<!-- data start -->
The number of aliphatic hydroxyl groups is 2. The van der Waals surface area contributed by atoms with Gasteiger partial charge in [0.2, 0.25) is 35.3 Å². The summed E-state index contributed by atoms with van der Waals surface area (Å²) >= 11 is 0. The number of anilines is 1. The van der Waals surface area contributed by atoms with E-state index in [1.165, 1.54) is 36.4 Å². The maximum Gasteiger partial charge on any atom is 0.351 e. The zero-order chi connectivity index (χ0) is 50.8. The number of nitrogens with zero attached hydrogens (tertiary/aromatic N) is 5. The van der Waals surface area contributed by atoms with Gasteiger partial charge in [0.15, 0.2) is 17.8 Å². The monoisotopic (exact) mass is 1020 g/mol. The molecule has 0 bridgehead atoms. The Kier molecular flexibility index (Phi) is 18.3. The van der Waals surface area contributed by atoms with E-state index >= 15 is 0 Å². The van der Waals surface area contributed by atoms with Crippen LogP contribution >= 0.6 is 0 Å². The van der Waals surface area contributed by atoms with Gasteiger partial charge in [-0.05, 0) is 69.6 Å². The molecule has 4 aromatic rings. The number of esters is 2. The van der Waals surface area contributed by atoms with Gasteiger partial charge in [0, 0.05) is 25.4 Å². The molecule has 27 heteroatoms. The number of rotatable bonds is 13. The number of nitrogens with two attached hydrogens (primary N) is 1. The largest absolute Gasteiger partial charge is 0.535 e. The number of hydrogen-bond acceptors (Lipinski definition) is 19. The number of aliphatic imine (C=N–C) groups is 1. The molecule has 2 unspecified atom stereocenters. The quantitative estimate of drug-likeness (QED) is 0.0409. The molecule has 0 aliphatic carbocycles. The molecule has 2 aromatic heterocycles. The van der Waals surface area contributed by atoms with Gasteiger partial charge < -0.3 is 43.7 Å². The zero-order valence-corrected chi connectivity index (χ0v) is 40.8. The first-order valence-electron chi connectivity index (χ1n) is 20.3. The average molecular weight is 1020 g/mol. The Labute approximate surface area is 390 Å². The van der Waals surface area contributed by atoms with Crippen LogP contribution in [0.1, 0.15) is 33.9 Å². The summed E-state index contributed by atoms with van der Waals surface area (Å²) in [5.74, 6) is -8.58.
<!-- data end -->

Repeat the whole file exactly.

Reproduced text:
The number of aliphatic hydroxyl groups is 2. The van der Waals surface area contributed by atoms with Gasteiger partial charge in [0.2, 0.25) is 35.3 Å². The summed E-state index contributed by atoms with van der Waals surface area (Å²) >= 11 is 0. The number of anilines is 1. The van der Waals surface area contributed by atoms with E-state index in [1.165, 1.54) is 36.4 Å². The maximum Gasteiger partial charge on any atom is 0.351 e. The zero-order chi connectivity index (χ0) is 50.8. The number of nitrogens with zero attached hydrogens (tertiary/aromatic N) is 5. The van der Waals surface area contributed by atoms with Gasteiger partial charge in [0.15, 0.2) is 17.8 Å². The monoisotopic (exact) mass is 1020 g/mol. The molecule has 0 bridgehead atoms. The Kier molecular flexibility index (Phi) is 18.3. The van der Waals surface area contributed by atoms with E-state index >= 15 is 0 Å². The van der Waals surface area contributed by atoms with Crippen LogP contribution >= 0.6 is 0 Å². The van der Waals surface area contributed by atoms with Gasteiger partial charge in [-0.05, 0) is 69.6 Å². The molecule has 4 aromatic rings. The number of esters is 2. The van der Waals surface area contributed by atoms with Gasteiger partial charge in [0, 0.05) is 25.4 Å². The molecule has 27 heteroatoms. The number of rotatable bonds is 13. The number of nitrogens with two attached hydrogens (primary N) is 1. The largest absolute Gasteiger partial charge is 0.535 e. The number of hydrogen-bond acceptors (Lipinski definition) is 19. The number of aliphatic imine (C=N–C) groups is 1. The molecule has 2 unspecified atom stereocenters. The quantitative estimate of drug-likeness (QED) is 0.0409. The molecule has 0 aliphatic carbocycles. The molecule has 2 aromatic heterocycles. The van der Waals surface area contributed by atoms with Gasteiger partial charge < -0.3 is 43.7 Å². The zero-order valence-corrected chi connectivity index (χ0v) is 40.8. The first-order valence-electron chi connectivity index (χ1n) is 20.3. The average molecular weight is 1020 g/mol. The Labute approximate surface area is 390 Å². The van der Waals surface area contributed by atoms with Crippen LogP contribution in [0.1, 0.15) is 33.9 Å². The summed E-state index contributed by atoms with van der Waals surface area (Å²) in [5.74, 6) is -8.58.